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Housing experts at last month’s PCBC in San Francisco agreed that rental apartments are showing significantly more strength today than the single-family sector, but they too face a fairly long, slow road back to peak conditions.
“It will take a few more shovels in the ground,” said NAHB Senior Vice President Sharon Dworkin Bell, before multifamily production hits its full stride, which panelists said should be in the range of 300,000 units annually. The industry climbed well into that range for several years before the housing bust.
In the meantime, she predicted, “there’s going to be a supply/demand imbalance.”
NAHB is forecasting 136,000 multifamily starts this year, followed by 146,000 in 2012, still well below what’s needed, Dworkin Bell said.
“Most rental markets are seeing improvement,” said Mark Obrinsky, vice president, the National Multi Housing Council, with vacancies falling below 6%, putting them in the “normal range.”
This year’s second quarter “was another strong quarter,” he said, with early data showing rents up 1.6% on average from the previous quarter and absorptions running strong.
The challenge ahead is making a comeback on the supply side from “a complete crash” that pushed multifamily production to the lows of the 1960s.
“Starts are now off the trough, but nowhere near the late 1990s through most of the last decade,” Obrinsky said.
A steady decline in homeownership — from a rate of more than 69% at its peak to above 66% now, and heading possibly to 65% or even lower — is feeding into demand for rental properties, with every one percentage point drop the equivalent of 1.1-1.2 million additional renters, “a big factor in apartment demand for the last year and a half,” he said.
The financing “bottleneck” of the past two years appears to be easing, he added, especially on the equity side, with debt financing still less readily available than it used to be.
Speakers looking at the financing situation were positive about opportunities for developing prime rental properties, and even suggested that some investors may have already become overly enthusiastic about the rents and profits they expect new buildings to generate.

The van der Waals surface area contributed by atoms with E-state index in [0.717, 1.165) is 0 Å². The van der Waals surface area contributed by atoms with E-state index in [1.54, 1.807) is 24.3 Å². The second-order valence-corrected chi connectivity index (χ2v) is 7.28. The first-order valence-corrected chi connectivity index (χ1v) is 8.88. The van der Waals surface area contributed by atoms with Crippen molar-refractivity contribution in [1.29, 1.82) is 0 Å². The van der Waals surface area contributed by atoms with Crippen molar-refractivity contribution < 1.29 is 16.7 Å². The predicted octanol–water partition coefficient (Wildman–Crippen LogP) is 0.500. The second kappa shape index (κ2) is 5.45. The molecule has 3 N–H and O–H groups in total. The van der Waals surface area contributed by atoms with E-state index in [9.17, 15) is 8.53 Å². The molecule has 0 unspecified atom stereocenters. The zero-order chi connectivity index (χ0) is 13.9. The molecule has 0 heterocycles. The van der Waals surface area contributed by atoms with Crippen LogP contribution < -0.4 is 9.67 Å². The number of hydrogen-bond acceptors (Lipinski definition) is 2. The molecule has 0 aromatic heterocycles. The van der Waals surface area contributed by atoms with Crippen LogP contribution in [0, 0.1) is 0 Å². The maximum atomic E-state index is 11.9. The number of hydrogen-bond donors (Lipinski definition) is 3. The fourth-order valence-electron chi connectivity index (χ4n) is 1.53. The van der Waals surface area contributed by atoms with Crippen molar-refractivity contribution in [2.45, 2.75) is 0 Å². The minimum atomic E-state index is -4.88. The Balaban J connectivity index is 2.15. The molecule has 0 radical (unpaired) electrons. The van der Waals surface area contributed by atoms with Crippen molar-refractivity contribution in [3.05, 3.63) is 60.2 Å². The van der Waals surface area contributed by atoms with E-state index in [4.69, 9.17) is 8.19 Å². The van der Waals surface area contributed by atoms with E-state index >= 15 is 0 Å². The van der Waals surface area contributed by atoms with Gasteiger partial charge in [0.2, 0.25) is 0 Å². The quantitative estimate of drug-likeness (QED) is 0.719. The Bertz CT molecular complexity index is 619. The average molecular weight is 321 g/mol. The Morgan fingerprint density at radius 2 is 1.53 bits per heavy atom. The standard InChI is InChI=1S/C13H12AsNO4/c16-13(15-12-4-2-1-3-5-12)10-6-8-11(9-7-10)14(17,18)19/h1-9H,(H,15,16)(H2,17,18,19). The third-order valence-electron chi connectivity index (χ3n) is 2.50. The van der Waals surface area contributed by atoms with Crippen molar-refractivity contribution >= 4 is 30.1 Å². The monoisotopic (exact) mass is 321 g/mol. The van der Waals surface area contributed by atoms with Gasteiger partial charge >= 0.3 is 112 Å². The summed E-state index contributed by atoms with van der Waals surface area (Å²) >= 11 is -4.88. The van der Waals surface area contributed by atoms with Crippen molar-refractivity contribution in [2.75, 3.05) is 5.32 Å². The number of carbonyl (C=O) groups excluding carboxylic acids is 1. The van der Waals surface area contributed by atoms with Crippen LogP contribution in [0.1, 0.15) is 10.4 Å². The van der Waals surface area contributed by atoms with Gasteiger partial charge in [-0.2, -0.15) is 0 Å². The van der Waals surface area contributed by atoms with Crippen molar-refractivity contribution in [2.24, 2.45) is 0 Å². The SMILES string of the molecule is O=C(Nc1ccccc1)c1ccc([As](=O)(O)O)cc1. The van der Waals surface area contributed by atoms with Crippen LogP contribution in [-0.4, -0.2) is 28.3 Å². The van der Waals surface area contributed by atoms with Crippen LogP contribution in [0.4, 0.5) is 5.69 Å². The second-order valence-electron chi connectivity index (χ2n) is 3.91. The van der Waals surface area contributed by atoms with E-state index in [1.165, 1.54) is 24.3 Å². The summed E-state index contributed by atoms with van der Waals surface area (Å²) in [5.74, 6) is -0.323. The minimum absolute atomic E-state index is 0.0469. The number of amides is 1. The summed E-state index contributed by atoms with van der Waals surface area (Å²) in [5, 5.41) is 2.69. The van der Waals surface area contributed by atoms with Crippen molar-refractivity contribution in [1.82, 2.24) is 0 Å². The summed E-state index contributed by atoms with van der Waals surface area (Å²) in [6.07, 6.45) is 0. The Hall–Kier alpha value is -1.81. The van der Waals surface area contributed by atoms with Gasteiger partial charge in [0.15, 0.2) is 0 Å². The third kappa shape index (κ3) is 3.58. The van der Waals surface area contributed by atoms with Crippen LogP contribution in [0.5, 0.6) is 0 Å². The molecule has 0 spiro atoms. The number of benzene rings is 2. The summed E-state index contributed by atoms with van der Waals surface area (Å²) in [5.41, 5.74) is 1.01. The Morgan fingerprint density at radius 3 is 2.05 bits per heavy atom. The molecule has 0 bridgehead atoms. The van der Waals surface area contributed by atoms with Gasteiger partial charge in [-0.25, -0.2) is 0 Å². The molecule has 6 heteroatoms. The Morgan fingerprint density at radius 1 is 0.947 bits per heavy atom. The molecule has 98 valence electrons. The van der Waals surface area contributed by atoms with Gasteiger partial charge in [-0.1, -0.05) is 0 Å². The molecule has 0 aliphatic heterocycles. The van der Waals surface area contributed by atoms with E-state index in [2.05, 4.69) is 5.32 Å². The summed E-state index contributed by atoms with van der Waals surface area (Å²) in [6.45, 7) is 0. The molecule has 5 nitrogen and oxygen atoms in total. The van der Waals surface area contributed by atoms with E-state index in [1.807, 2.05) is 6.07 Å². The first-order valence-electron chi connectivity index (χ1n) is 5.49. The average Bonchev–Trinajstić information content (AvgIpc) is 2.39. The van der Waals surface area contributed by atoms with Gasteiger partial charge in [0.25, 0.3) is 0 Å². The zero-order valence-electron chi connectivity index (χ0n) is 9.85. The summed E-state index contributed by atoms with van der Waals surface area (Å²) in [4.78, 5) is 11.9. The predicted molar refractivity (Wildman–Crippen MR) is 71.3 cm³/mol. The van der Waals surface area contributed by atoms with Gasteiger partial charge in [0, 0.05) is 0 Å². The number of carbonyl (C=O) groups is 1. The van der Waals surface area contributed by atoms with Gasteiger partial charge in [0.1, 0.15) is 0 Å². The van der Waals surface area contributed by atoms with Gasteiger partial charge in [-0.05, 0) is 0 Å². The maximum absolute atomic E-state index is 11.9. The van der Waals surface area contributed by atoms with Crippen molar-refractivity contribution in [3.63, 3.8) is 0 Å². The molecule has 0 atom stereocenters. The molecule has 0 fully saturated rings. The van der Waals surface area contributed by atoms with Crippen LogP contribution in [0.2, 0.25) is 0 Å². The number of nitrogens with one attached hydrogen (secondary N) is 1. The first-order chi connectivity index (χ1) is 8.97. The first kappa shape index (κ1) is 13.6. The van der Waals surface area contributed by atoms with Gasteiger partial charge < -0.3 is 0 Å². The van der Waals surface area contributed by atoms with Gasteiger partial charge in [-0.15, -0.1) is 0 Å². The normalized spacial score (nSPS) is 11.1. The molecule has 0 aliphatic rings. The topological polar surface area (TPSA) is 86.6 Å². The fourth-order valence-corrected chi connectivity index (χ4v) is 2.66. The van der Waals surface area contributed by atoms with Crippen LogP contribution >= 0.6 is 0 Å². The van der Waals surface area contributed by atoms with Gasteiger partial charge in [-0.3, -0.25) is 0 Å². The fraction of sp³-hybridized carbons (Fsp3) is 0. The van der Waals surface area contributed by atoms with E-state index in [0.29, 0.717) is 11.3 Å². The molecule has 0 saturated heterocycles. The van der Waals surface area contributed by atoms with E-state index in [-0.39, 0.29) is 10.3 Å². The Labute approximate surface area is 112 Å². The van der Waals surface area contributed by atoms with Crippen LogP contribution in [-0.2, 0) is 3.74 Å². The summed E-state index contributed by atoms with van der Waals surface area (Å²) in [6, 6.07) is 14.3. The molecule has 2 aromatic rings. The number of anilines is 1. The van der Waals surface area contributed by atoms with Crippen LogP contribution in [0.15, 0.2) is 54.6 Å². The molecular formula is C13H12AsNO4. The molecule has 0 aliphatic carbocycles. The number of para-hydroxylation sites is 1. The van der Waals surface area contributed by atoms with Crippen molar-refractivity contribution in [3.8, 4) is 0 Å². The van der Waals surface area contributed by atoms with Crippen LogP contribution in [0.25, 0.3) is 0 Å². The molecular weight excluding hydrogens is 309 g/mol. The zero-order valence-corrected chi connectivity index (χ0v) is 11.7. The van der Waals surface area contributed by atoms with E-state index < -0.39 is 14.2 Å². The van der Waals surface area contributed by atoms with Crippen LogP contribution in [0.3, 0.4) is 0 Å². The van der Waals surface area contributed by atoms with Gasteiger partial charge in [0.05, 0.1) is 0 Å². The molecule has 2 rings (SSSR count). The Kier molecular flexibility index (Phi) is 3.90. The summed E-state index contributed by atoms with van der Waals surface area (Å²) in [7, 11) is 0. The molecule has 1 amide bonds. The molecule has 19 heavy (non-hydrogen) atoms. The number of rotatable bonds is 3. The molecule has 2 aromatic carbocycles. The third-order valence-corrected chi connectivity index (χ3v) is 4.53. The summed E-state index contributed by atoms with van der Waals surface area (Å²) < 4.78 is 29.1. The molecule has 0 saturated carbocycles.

“As a lender, it’s nice having money again,” said Marshall De Wolfe, director of loan production for Intervest, whose company has recently initiated lending in Seattle, the San Francisco Bay Area, Los Angeles and Orange County, Calif.
De Wolfe reported that competition in multifamily lending is beginning to heat up, with delinquencies at their bottom, although bank auditors are still coming in and overreacting, “blindsided by someone’s hot button.”
He also voiced concern about proposed regulations for Qualified Commercial Real Estate (QCRE), which like the plan for residential mortgages, would lower the debt coverage ratio for conforming loans. “This would handcuff us,” he said.
If the original QCRE does make it through the review process in its current form, loans for multifamily development could become less affordable and available, Dworkin Bell said.
Marshall noted that slow job and wage growth are also continuing to constrain demand for rental housing. Looking at today’s more than 9% unemployment rate and predictions that new jobs will materialize at an average monthly rate of 200,000 for the next few years, “we will have to see it [unemployment] go down quite a bit.”
Fannie Mae Vice President Paul Lewis said that “multifamily housing has fared well through a difficult recession,” thanks in large part to the stabilizing influence of the secondary market.
Last year, Lewis said, the government sponsored enterprises provided $32 billion in multifamily financing. “Multifamily capital is continuing to flow in the market, keeping it active,” with the GSEs providing $8 billion in this year’s first quarter.
“Strong economic fundamentals in multifamily are attracting equity capital through ownerships or securities,” he said, adding that business has been busy and there have even been some signs of overheating on the principal side.
Considering the importance of mortgage backed securities to the functioning of the multifamily market, panelists were fairly optimistic that entities like Fannie Mae and Freddie Mac will continue to be around in some form.
“Congress knows it has to do something with the housing finance system,” said Dworkin Bell, but “it doesn’t want to make a mistake,” so it could end up holding off making decisions until after next year’s elections, “in the meantime making the markets nervous” and creating a “messy” situation for the next couple of years.
Efforts to cut government spending represent a more immediate threat to multifamily housing. The Department of Housing and Urban Development “is not a favored child” in the eyes of some in Congress, she said, and budget cuts could be proposed for important housing programs.